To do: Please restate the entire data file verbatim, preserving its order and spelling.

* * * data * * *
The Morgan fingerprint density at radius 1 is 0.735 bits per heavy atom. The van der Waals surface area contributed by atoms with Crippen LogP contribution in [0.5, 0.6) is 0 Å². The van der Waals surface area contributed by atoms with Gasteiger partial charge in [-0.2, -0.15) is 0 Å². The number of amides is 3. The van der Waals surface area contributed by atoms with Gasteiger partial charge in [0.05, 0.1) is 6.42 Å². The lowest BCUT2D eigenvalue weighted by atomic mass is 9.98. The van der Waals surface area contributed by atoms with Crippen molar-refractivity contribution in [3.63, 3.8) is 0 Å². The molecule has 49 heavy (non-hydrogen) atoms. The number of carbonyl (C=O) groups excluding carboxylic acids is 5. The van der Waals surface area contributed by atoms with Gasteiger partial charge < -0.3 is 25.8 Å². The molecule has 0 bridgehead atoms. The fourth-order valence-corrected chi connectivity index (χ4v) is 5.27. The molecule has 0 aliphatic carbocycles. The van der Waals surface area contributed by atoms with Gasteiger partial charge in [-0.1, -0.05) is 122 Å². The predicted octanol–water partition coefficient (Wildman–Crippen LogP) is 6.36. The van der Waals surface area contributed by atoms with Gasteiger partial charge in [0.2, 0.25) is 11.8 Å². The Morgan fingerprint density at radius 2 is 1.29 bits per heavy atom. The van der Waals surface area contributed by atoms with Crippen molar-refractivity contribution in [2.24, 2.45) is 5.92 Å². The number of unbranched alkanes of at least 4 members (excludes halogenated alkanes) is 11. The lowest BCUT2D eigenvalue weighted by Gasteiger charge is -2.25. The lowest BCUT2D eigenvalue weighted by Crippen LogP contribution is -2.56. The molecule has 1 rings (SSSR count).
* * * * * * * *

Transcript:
The Morgan fingerprint density at radius 1 is 0.735 bits per heavy atom. The van der Waals surface area contributed by atoms with Crippen LogP contribution in [0.5, 0.6) is 0 Å². The van der Waals surface area contributed by atoms with Gasteiger partial charge in [-0.2, -0.15) is 0 Å². The number of amides is 3. The van der Waals surface area contributed by atoms with Gasteiger partial charge in [0.05, 0.1) is 6.42 Å². The lowest BCUT2D eigenvalue weighted by atomic mass is 9.98. The van der Waals surface area contributed by atoms with Crippen molar-refractivity contribution in [3.63, 3.8) is 0 Å². The molecule has 49 heavy (non-hydrogen) atoms. The number of carbonyl (C=O) groups excluding carboxylic acids is 5. The van der Waals surface area contributed by atoms with Gasteiger partial charge < -0.3 is 25.8 Å². The molecule has 0 bridgehead atoms. The fourth-order valence-corrected chi connectivity index (χ4v) is 5.27. The molecule has 0 aliphatic carbocycles. The van der Waals surface area contributed by atoms with Gasteiger partial charge in [-0.1, -0.05) is 122 Å². The predicted octanol–water partition coefficient (Wildman–Crippen LogP) is 6.36. The van der Waals surface area contributed by atoms with Gasteiger partial charge in [0.2, 0.25) is 11.8 Å². The Morgan fingerprint density at radius 2 is 1.29 bits per heavy atom. The van der Waals surface area contributed by atoms with Crippen molar-refractivity contribution in [2.24, 2.45) is 5.92 Å². The number of unbranched alkanes of at least 4 members (excludes halogenated alkanes) is 11. The lowest BCUT2D eigenvalue weighted by Gasteiger charge is -2.25. The lowest BCUT2D eigenvalue weighted by Crippen LogP contribution is -2.56. The molecule has 1 rings (SSSR count).